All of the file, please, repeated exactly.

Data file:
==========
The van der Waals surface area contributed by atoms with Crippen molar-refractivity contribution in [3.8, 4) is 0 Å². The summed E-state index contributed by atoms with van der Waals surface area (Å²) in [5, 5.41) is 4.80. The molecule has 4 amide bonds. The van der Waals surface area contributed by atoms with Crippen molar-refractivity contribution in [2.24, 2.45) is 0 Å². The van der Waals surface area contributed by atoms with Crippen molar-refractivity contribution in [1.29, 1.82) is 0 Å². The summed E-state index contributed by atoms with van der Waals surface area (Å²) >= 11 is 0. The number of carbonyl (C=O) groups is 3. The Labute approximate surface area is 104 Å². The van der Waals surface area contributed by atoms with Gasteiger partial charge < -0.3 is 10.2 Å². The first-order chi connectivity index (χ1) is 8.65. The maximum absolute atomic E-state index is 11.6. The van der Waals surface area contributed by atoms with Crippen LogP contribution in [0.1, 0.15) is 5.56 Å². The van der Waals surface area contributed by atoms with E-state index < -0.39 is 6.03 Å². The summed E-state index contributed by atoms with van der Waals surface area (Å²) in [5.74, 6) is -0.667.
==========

The van der Waals surface area contributed by atoms with Crippen molar-refractivity contribution in [3.8, 4) is 0 Å². The summed E-state index contributed by atoms with van der Waals surface area (Å²) in [5, 5.41) is 4.80. The molecule has 4 amide bonds. The van der Waals surface area contributed by atoms with Crippen molar-refractivity contribution in [2.24, 2.45) is 0 Å². The van der Waals surface area contributed by atoms with Crippen molar-refractivity contribution in [1.29, 1.82) is 0 Å². The summed E-state index contributed by atoms with van der Waals surface area (Å²) >= 11 is 0. The number of carbonyl (C=O) groups is 3. The Labute approximate surface area is 104 Å². The van der Waals surface area contributed by atoms with Gasteiger partial charge < -0.3 is 10.2 Å². The first-order chi connectivity index (χ1) is 8.65. The maximum absolute atomic E-state index is 11.6. The van der Waals surface area contributed by atoms with Crippen LogP contribution in [0.1, 0.15) is 5.56 Å². The van der Waals surface area contributed by atoms with E-state index < -0.39 is 6.03 Å². The summed E-state index contributed by atoms with van der Waals surface area (Å²) in [5.74, 6) is -0.667.